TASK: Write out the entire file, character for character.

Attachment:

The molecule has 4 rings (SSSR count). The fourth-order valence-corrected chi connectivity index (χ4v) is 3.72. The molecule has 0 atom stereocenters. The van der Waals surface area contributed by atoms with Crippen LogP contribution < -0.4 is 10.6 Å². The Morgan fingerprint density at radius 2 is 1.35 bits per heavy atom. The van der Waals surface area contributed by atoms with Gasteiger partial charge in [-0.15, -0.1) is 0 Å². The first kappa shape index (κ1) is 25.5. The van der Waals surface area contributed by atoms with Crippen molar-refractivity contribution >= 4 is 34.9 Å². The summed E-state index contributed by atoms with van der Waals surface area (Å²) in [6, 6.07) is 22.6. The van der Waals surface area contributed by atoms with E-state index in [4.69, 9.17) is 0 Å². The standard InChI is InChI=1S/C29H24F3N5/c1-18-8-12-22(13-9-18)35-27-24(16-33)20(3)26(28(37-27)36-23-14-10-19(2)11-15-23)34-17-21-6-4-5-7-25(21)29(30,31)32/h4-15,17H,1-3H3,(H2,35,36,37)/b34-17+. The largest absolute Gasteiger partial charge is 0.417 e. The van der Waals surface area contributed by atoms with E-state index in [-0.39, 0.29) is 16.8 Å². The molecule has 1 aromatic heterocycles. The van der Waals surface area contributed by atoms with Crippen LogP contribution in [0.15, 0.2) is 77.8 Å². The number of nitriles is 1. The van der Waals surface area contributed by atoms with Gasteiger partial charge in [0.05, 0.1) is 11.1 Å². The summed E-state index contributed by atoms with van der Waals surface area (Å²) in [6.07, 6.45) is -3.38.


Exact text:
The molecule has 4 rings (SSSR count). The fourth-order valence-corrected chi connectivity index (χ4v) is 3.72. The molecule has 0 atom stereocenters. The van der Waals surface area contributed by atoms with Crippen LogP contribution < -0.4 is 10.6 Å². The Morgan fingerprint density at radius 2 is 1.35 bits per heavy atom. The van der Waals surface area contributed by atoms with Gasteiger partial charge in [-0.15, -0.1) is 0 Å². The first kappa shape index (κ1) is 25.5. The van der Waals surface area contributed by atoms with Crippen molar-refractivity contribution >= 4 is 34.9 Å². The summed E-state index contributed by atoms with van der Waals surface area (Å²) in [6, 6.07) is 22.6. The van der Waals surface area contributed by atoms with E-state index in [4.69, 9.17) is 0 Å². The standard InChI is InChI=1S/C29H24F3N5/c1-18-8-12-22(13-9-18)35-27-24(16-33)20(3)26(28(37-27)36-23-14-10-19(2)11-15-23)34-17-21-6-4-5-7-25(21)29(30,31)32/h4-15,17H,1-3H3,(H2,35,36,37)/b34-17+. The largest absolute Gasteiger partial charge is 0.417 e. The van der Waals surface area contributed by atoms with E-state index in [-0.39, 0.29) is 16.8 Å². The molecule has 1 aromatic heterocycles. The van der Waals surface area contributed by atoms with Crippen LogP contribution in [0.15, 0.2) is 77.8 Å². The number of nitriles is 1. The van der Waals surface area contributed by atoms with Gasteiger partial charge in [0.05, 0.1) is 11.1 Å². The summed E-state index contributed by atoms with van der Waals surface area (Å²) in [6.07, 6.45) is -3.38.